How sports has become a victim – and a symptom – of these times

Unlock 4.0 brought with it the prospect of a formal restart of live sports from September 21 2020 – even if the number of people is restricted to 100, along with mandatory scanning, distancing, sanitization and safety measures. 

Sports ranks among any number of other “industry sectors” such as hospitality, aviation, tourism etc that were excessively badly impacted by the pandemic. 

There was hardly any mention of the loss of revenues and diminished prospects being mentioned about this sector. But equally – the anguish among sports fans (and marketers!) about the lack of live sports was real. 

It got me thinking about why Sports is different, and yet so integral to all our lives… in a way that it is almost a symptom, a reflection of our times

  • Sports isn’t something people want to watch on delay; there’s a sense of urgency for both consumer and advertiser. The return of IPL has breathed new life into car, beverage, deodorant and myriad other product marketers. Why – you may ask. Because watching your favorite sports is a serotonin & adrenaline high… like your best friend sitting next you on the couch and telling you that all is well with life
  • Time was when sports meant radio, then it moved to TV – and now its gone (somewhat) digital & mobile. Not just the live action – but also the during-and-post match analysis. Sports was / is one of the last major categories of content to have gone digital & mobile – but, with the advent of 5G, 3D, immersive… sports will also be the one segment that will see the most exciting & revolutionary change in viewing experience
  • In sports…what is least shareable is the final score. It’s a glance at most – and a sigh or a hurrah that follows. What is most shareable, rather, are the stories that make athletes relatable or exceptional.  The exceptional moments, the assists or the clever tactics. Remember Dhoni’s advise to Kuldeep Yadav to get Trent Boult out in Jan 2019… that clip was seen more than the match was, in all probability.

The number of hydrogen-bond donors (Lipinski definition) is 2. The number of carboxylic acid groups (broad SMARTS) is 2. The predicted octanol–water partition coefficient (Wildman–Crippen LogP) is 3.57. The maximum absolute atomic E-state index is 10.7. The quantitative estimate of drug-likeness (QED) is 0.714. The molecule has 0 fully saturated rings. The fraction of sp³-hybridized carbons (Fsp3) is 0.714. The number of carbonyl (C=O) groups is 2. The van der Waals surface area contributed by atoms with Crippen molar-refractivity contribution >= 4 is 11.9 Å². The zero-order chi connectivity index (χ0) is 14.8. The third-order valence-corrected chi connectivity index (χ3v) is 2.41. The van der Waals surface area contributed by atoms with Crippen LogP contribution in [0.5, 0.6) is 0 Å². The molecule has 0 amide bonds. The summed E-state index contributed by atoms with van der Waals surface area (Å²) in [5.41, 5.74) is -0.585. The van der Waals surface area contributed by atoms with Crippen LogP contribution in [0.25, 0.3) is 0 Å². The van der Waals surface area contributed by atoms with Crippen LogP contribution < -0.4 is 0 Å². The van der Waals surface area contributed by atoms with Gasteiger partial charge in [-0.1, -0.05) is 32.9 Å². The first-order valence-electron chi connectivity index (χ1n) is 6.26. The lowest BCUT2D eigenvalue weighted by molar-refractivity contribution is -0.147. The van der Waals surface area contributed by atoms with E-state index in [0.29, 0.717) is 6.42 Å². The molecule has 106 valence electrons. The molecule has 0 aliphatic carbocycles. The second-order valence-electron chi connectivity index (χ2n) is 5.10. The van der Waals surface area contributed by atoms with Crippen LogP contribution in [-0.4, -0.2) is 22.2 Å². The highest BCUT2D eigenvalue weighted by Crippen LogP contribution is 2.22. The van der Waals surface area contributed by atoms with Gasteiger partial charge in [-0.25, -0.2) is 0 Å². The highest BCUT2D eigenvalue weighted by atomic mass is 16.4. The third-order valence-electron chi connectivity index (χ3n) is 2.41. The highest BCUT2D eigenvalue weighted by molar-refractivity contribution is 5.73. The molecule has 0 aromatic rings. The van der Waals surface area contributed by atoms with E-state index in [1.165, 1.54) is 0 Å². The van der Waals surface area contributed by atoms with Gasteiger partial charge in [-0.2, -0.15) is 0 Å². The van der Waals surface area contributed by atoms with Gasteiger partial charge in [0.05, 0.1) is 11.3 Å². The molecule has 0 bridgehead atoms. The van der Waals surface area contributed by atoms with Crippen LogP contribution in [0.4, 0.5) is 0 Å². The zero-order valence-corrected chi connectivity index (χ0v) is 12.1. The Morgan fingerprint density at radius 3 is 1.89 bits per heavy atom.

• In sports – as in life – it is the images and video with words overlaid that makes up so much of the consumption. There is no need to turn up the volume. Many sports fans watch videos on the go, for example when they are waiting in line at Starbucks or clinging to the metro overhead bar — and in a whole host of other situations, where sound just doesn’t work. So Bleacher Report or ICC or Champions League produce short-form video content without sound, and partner up with advertisers to make sure that their message doesn’t get lost when the earbuds are out. 
  • Although live sports will command large audiences for a long time, the right home for news and analysis probably won’t look like one site for 100 million people. It will probably look more like 100 million feeds for just as many individuals—not sports as one-massive-size-fits-all, but rather something that feels close, individualized, and personal enough to love… just like our own life! 

To close – on a sober note. 

Sports, in our time, is also afflicted with all that is wrong, unethical and disruptive about our society. Integrity of athletes, match fixing, fraud & unfair competitive practices are real issues that rear their ugly head all too often. Security, contingency planning and response was always a concern at sports venues – now we add safety, sanitation and resilience to the mix. Sports management has become high-stakes poker not only because of the huge salaries that celeb-sportspeople command but also because of the regulatory & compliance liabilities that lack of adherence threatens. 

Proactive planning and conducting comprehensive all-hazards risks assessments is now a part of our Sports as well (not just life). The game – after all – must go on, much like life.

The views and opinions published here belong to the author and do not necessarily reflect the views and opinions of the publisher.

Amit Narayan
Partner & Managing Director, South Asia at Control Risks
Amit manages consultants who design, develop and implement risk-mitigation strategies for companies across South Asia. He has advised clients on political and regulatory risk, pre-investment risk, reputational DD, forensic investigations, public policy and stakeholder mapping. Amit has worked in Edelman in India and Burson-Marsteller in Singapore. He has also worked in-house at Vodafone in Singapore and The Walt Disney Company in Hong Kong.

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